Abies equi-trojani - Trojan Fir

  • Posted on: 2 January 2019

On our first visit to the homeland of Abies equi-trojani (in the autumn of 1980) we were accompanied by local forestry colleagues to the site where people were busy with seed harvest – collecting cones of the fir. Luckily enough, when we stopped at one place near the mixed stands of fir, beech and black pine, we met workers who had a cart full of freshly gathered cones!

The variation was amazing in size (8 to 17 cm) and color (pale green to almost reddish-brown) of the cones. – Many years have passed and it was a long desire to re-visit the type locality, Kaz Daği/Ida Mountains (Karatas hill, 1774 m) near the city of Edremit, to refresh our observations of the species and take new (digital) photographs of the site and the vegetation. This could take place in late April 2010 as part of a longer journey in Turkey.

With excellent organization by Kathy Musial, to approach Kaz Daği we stayed at first in Yesilyurt, in a nice guest house 'Erguvanly' where our host arranged the entry permit and guidance to the park. To appreciate the uniqueness of the mountain in preserving regional biodiversity, including its flora of 800+ species, Kaz Daği Forest National Park was declared in 1994. Some roads are now running rather close to the best stand of Abies equi-trojani. By the time we reach the forest the clouds come and we get a nice shower… Yet we can take a good series of photos, some of them presented below. (Also, an opening page pair of Conifers Around the World in volume 1 shows the beautiful intact forest of the Trojan Fir).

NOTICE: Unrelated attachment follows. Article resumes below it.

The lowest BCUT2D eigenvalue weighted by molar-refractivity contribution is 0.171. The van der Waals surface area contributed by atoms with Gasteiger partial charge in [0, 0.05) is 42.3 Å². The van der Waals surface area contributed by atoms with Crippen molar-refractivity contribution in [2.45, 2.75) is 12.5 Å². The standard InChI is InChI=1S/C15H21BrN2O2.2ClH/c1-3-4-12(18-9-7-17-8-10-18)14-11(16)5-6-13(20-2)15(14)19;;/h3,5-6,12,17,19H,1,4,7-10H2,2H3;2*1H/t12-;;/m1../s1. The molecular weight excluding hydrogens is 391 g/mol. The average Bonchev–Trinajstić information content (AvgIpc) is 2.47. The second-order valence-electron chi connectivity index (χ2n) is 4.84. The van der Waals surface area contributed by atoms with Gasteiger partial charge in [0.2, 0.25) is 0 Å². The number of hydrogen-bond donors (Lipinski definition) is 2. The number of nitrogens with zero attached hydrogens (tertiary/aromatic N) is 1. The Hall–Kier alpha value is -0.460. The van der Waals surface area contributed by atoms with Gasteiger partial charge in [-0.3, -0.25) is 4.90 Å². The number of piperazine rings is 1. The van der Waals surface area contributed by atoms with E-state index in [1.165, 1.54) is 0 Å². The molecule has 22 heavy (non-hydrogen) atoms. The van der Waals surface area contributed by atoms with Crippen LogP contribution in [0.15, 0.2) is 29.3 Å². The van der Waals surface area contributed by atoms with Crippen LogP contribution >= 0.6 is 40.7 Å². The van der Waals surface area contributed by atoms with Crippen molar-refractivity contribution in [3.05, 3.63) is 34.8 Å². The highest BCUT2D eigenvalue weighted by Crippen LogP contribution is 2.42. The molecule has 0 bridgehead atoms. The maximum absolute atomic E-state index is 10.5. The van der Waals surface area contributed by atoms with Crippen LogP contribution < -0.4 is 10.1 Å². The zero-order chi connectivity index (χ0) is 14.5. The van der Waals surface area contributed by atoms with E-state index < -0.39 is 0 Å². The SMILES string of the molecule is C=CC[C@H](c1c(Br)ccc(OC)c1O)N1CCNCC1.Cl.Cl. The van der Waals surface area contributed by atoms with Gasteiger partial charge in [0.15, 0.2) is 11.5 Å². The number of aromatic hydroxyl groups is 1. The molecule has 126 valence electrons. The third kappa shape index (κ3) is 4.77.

Abies is dominant between 1300 and 1500 m in a north running valley bordered by steep slopes. Some of the firs are as high as 30 m with trunk diameters of 70-80 cm at b.h. Mingled with the fir is Pinus nigra subsp. pallasiana is, and a few scattered Juniperus communis var. saxatilis can be found in more open rocky sites. Some individuals of Carpinus betulus, Populus tremula, Sorbus aucuparia are also noticed.

– As leaving this place towards the more open slopes, the black pine becomes more dominant forming beautiful old-growth stands with magnificent trees of 30 m or more at some sites; otherwise this pine almost reaches the windswept summit forming low patches or seen as small scattered individuals. (Speaking of pines, as we go down, Pinus brutiaappears at around 800 m and becomes common with a rich variety of oaks – we note Quercus frainetto, macrolepis, pubescens and cf. petraea, but the mountain has other species as well.)